Canadian Media Veteran Jay Switzer Dies at 61

Jay Switzer
Courtesy Photo

Jay Switzer

Canadian media giant Jay Switzer, a former CHUM CEO who helped launch the country’s first national music video channel MuchMusic in 1984 and most recently co-founded classic movie platform Hollywood Suite, died today (Jan. 29) in Toronto of brain cancer, his family by his side. He was 61. 

In December, the Calgary-born, Toronto-based broadcasting legend was presented the insignia of Member of the Order of Canada in a private ceremony in Toronto. It is the country’s second highest honor awarded to a citizen. 

David Kines, Hollywood Suite co-founder and president, and former executive at Much MTV Group, said in a statement: “On behalf of the staff, directors and investors of Hollywood Suite, we want to express our most heartfelt condolences to Jay’s wife, Ellen Dubin, and the Switzer family.”

Kines had worked with Switzer since 1984, when he was an editor at The New Music on CITY-TV and Switzer was general manager of CITY-TV. “Jay was a supportive and encouraging leader whose commitment and belief in the mission and people of Hollywood Suite never faltered, despite the many headwinds facing the broadcast business,” he added. “His certainty in our success will be sorely missed by both myself and the staff and our industry.”

Both Switzer’s parents, Israel (Sruki) and Phyllis, were pioneers in the Canadian TV industry. Phyllis co-founded Toronto television station CITY-TV in 1972 and she asked her then 13-year-old son to attend a CRTC hearing in Trois Rivières, Quebec, and bring back a report for her regulatory newsletter. At 16, his first full-time job was on the station's switchboard. 

In 1978, CHUM Limited acquired CITY-TV and after Switzer obtained his MBA at the Ivey School of Business at the University of Western Ontario, he returned to the station to work full-time as program manager for CITY-TV and MuchMusic, and worked closely with Moses Znaimer on both companies’ domestic and foreign programming, including MuchMusic, Bravo!, FashionTelevision and many other CHUM channels. In 1983, he wrote the original MuchMusic CRTC application.

From 1988 to 1995, he served as manager and director of CITY-TV, MuchMusic and CHUM TV, then VP of programming at CHUM TV until 2000. That year, he was made senior vice president and general manager for all television and related services at CHUM's Toronto operation, and by year’s end, president of CHUM Television.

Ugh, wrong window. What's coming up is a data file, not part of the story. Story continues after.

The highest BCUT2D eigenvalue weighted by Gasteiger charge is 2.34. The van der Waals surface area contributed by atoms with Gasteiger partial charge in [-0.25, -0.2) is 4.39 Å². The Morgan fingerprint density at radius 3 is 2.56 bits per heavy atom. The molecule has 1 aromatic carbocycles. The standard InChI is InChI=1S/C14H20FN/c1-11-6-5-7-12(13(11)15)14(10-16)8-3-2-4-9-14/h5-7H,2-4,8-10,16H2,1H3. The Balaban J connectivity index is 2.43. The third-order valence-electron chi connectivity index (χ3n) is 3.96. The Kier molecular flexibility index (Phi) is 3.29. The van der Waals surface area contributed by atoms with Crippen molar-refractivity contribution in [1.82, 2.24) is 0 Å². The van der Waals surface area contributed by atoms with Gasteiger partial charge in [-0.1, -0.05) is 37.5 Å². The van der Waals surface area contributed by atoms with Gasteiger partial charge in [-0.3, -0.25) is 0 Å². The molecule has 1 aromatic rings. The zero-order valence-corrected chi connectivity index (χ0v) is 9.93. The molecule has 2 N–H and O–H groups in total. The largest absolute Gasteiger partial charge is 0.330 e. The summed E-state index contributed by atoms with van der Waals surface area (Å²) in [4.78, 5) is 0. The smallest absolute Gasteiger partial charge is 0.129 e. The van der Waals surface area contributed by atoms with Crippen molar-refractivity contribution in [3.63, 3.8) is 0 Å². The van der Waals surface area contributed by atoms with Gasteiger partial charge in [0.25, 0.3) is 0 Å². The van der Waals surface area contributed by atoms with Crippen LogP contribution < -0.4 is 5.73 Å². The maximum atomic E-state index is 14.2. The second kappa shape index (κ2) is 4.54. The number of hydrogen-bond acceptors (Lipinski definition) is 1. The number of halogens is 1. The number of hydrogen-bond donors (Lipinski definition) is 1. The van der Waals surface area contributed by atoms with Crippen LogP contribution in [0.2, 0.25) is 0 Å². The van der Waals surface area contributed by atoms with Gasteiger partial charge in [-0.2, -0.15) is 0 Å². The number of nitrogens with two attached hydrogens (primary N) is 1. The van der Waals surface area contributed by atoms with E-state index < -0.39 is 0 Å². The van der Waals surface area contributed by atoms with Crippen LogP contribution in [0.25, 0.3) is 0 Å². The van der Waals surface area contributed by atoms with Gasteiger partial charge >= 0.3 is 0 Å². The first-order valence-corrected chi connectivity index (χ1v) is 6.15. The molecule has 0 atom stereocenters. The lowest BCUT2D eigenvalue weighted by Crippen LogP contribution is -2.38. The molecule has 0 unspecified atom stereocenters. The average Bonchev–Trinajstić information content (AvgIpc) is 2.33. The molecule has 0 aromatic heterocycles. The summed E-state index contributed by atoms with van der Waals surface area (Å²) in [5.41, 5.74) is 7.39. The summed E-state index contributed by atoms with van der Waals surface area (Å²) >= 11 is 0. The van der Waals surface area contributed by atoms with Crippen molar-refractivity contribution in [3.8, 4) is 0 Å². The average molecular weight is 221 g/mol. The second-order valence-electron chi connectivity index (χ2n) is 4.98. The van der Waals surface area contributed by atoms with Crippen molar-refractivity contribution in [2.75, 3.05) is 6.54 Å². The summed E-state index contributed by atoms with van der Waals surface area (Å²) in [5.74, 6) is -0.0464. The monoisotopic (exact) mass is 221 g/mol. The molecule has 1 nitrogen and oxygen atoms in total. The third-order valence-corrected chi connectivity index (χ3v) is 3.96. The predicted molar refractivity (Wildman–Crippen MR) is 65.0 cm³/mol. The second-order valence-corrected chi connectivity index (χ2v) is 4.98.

In 2001, he was integral to the deal that brought CKVU Vancouver into the CHUM fold, and in November 2002 was promoted to president and CEO of CHUM Limited. When CHUM founder Allan Waters stepped down in 2002, Switzer became CEO. 

Prior to its sale in 2006 to CTVglobemedia, CHUM Limited was one of Canada’s leading media companies and content providers, whose assets included 34 radio stations, 23 national specialty (cable) networks, and 12 local conventional television stations. The company had over 3,000 employees at the time, and annual revenues exceeding C$620 million ($502 million). The following June, Switzer left CHUM. 

In 2010. the CRTC approved Switzer’s applications for four new Category 2 HD speciality movie channels. He was given 36 months to achieve sufficient cable and satellite company commitments to carry the channels and get them operational. They launched on Nov. 23, 2011 under Hollywood Suite, with Switzer as chairman. 

Besides the Order of Canada appointment, Switzer received the Friend of Women in Film and Television (Toronto) Award (1994), the Queen’s Jubilee Medal (2002), and the Human Relations Award (2005) from the Canadian Centre for Diversity. 

He was an active board member for the Canadian Association of Broadcasters, the Banff Television Festival, the National Association of Television Program Executives, and the Toronto Film Board. He served as Chair of the board of GlassBOX Television from 2009-2011, and most recently served on the boards of: OUTtv; Shaftesbury Films Inc.; and Comweb Corporation. He was also a long-time supporter of Ryerson University, serving on the Advisory Board for the Faculty of Radio and Television Arts since 2012.

Funeral service details will be available here. A public Celebration of Life will take place in the spring. Details will be announced at a later date.

Donations in Switzer’s memory may be made to The Canadian Film Centre (or call 416-445-1446, x227) or to The Phyllis Switzer Memorial fund at Ryerson University (or call 416-979-5000, x6516).